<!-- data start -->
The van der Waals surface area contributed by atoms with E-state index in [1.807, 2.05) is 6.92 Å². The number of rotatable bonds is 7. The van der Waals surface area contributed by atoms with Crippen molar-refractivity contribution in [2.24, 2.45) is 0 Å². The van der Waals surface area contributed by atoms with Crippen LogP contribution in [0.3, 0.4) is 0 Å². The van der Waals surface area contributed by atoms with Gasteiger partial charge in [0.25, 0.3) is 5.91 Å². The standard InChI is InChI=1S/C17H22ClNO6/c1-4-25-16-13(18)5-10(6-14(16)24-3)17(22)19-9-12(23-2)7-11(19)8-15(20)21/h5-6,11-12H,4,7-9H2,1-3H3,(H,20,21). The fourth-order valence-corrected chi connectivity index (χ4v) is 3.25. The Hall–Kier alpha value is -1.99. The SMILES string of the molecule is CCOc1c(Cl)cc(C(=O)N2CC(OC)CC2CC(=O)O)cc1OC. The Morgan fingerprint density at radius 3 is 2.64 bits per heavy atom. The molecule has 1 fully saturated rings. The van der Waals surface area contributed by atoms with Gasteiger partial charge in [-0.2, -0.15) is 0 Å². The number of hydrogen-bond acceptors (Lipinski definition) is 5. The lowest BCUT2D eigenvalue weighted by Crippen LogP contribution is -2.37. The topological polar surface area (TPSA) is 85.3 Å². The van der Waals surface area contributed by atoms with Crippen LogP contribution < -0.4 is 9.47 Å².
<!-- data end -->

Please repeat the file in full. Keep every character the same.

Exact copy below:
The van der Waals surface area contributed by atoms with E-state index in [1.807, 2.05) is 6.92 Å². The number of rotatable bonds is 7. The van der Waals surface area contributed by atoms with Crippen molar-refractivity contribution in [2.24, 2.45) is 0 Å². The van der Waals surface area contributed by atoms with Crippen LogP contribution in [0.3, 0.4) is 0 Å². The van der Waals surface area contributed by atoms with Gasteiger partial charge in [0.25, 0.3) is 5.91 Å². The standard InChI is InChI=1S/C17H22ClNO6/c1-4-25-16-13(18)5-10(6-14(16)24-3)17(22)19-9-12(23-2)7-11(19)8-15(20)21/h5-6,11-12H,4,7-9H2,1-3H3,(H,20,21). The fourth-order valence-corrected chi connectivity index (χ4v) is 3.25. The Hall–Kier alpha value is -1.99. The SMILES string of the molecule is CCOc1c(Cl)cc(C(=O)N2CC(OC)CC2CC(=O)O)cc1OC. The Morgan fingerprint density at radius 3 is 2.64 bits per heavy atom. The molecule has 1 fully saturated rings. The van der Waals surface area contributed by atoms with Gasteiger partial charge in [-0.2, -0.15) is 0 Å². The number of hydrogen-bond acceptors (Lipinski definition) is 5. The lowest BCUT2D eigenvalue weighted by Crippen LogP contribution is -2.37. The topological polar surface area (TPSA) is 85.3 Å². The van der Waals surface area contributed by atoms with Crippen LogP contribution < -0.4 is 9.47 Å².